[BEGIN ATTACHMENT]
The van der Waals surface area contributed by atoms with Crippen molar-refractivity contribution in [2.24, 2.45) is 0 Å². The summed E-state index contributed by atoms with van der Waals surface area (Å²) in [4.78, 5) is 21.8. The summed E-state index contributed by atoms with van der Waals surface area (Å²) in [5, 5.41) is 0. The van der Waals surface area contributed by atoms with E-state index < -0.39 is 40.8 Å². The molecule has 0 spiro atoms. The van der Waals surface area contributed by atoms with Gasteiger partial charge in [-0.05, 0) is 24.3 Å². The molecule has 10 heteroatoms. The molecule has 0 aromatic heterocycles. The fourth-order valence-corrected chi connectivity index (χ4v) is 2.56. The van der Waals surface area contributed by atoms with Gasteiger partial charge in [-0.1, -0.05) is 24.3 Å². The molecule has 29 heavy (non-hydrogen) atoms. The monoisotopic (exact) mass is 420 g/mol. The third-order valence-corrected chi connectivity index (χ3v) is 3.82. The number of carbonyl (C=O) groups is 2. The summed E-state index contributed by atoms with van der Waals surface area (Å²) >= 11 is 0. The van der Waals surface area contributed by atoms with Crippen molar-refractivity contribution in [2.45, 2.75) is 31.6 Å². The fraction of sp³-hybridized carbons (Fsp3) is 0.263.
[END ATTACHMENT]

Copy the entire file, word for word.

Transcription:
The van der Waals surface area contributed by atoms with Crippen molar-refractivity contribution in [2.24, 2.45) is 0 Å². The summed E-state index contributed by atoms with van der Waals surface area (Å²) in [4.78, 5) is 21.8. The summed E-state index contributed by atoms with van der Waals surface area (Å²) in [5, 5.41) is 0. The van der Waals surface area contributed by atoms with E-state index < -0.39 is 40.8 Å². The molecule has 0 spiro atoms. The van der Waals surface area contributed by atoms with Gasteiger partial charge in [-0.05, 0) is 24.3 Å². The molecule has 10 heteroatoms. The molecule has 0 aromatic heterocycles. The fourth-order valence-corrected chi connectivity index (χ4v) is 2.56. The van der Waals surface area contributed by atoms with Gasteiger partial charge in [-0.1, -0.05) is 24.3 Å². The molecule has 29 heavy (non-hydrogen) atoms. The monoisotopic (exact) mass is 420 g/mol. The third-order valence-corrected chi connectivity index (χ3v) is 3.82. The number of carbonyl (C=O) groups is 2. The summed E-state index contributed by atoms with van der Waals surface area (Å²) >= 11 is 0. The van der Waals surface area contributed by atoms with Crippen molar-refractivity contribution in [2.45, 2.75) is 31.6 Å². The fraction of sp³-hybridized carbons (Fsp3) is 0.263.